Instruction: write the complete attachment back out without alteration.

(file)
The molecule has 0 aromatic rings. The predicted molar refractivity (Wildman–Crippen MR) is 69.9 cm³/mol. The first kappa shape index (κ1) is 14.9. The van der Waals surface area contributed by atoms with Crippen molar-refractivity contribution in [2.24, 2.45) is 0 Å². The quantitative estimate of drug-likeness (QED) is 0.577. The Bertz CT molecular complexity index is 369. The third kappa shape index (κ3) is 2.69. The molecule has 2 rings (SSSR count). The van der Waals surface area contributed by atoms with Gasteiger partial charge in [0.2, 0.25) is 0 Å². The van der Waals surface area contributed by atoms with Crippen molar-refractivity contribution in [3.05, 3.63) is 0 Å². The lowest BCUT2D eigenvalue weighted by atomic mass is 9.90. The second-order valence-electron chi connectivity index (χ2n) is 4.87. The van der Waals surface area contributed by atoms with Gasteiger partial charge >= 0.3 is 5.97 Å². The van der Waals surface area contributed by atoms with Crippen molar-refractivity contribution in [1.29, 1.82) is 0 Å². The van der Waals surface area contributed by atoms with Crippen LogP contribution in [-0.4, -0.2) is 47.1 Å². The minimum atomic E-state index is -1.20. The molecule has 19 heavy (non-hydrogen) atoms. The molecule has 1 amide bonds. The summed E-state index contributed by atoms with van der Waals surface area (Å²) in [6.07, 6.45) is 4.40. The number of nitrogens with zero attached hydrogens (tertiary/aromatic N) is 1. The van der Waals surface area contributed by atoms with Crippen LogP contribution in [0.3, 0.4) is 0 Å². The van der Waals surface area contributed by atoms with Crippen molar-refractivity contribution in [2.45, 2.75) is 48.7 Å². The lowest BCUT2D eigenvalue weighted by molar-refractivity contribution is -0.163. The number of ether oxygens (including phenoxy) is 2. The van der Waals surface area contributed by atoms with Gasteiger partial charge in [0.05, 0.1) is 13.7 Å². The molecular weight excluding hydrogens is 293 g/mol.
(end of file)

The molecule has 0 aromatic rings. The predicted molar refractivity (Wildman–Crippen MR) is 69.9 cm³/mol. The first kappa shape index (κ1) is 14.9. The van der Waals surface area contributed by atoms with Crippen molar-refractivity contribution in [2.24, 2.45) is 0 Å². The quantitative estimate of drug-likeness (QED) is 0.577. The Bertz CT molecular complexity index is 369. The third kappa shape index (κ3) is 2.69. The molecule has 2 rings (SSSR count). The van der Waals surface area contributed by atoms with Gasteiger partial charge in [0.2, 0.25) is 0 Å². The van der Waals surface area contributed by atoms with Crippen molar-refractivity contribution in [3.05, 3.63) is 0 Å². The lowest BCUT2D eigenvalue weighted by atomic mass is 9.90. The second-order valence-electron chi connectivity index (χ2n) is 4.87. The van der Waals surface area contributed by atoms with Gasteiger partial charge >= 0.3 is 5.97 Å². The van der Waals surface area contributed by atoms with Crippen molar-refractivity contribution in [1.29, 1.82) is 0 Å². The van der Waals surface area contributed by atoms with Crippen LogP contribution in [-0.4, -0.2) is 47.1 Å². The minimum atomic E-state index is -1.20. The molecule has 19 heavy (non-hydrogen) atoms. The molecule has 1 amide bonds. The summed E-state index contributed by atoms with van der Waals surface area (Å²) in [6.07, 6.45) is 4.40. The number of nitrogens with zero attached hydrogens (tertiary/aromatic N) is 1. The van der Waals surface area contributed by atoms with Crippen LogP contribution in [0.3, 0.4) is 0 Å². The van der Waals surface area contributed by atoms with Crippen molar-refractivity contribution in [2.45, 2.75) is 48.7 Å². The lowest BCUT2D eigenvalue weighted by molar-refractivity contribution is -0.163. The number of ether oxygens (including phenoxy) is 2. The van der Waals surface area contributed by atoms with Gasteiger partial charge in [0.05, 0.1) is 13.7 Å². The molecular weight excluding hydrogens is 293 g/mol.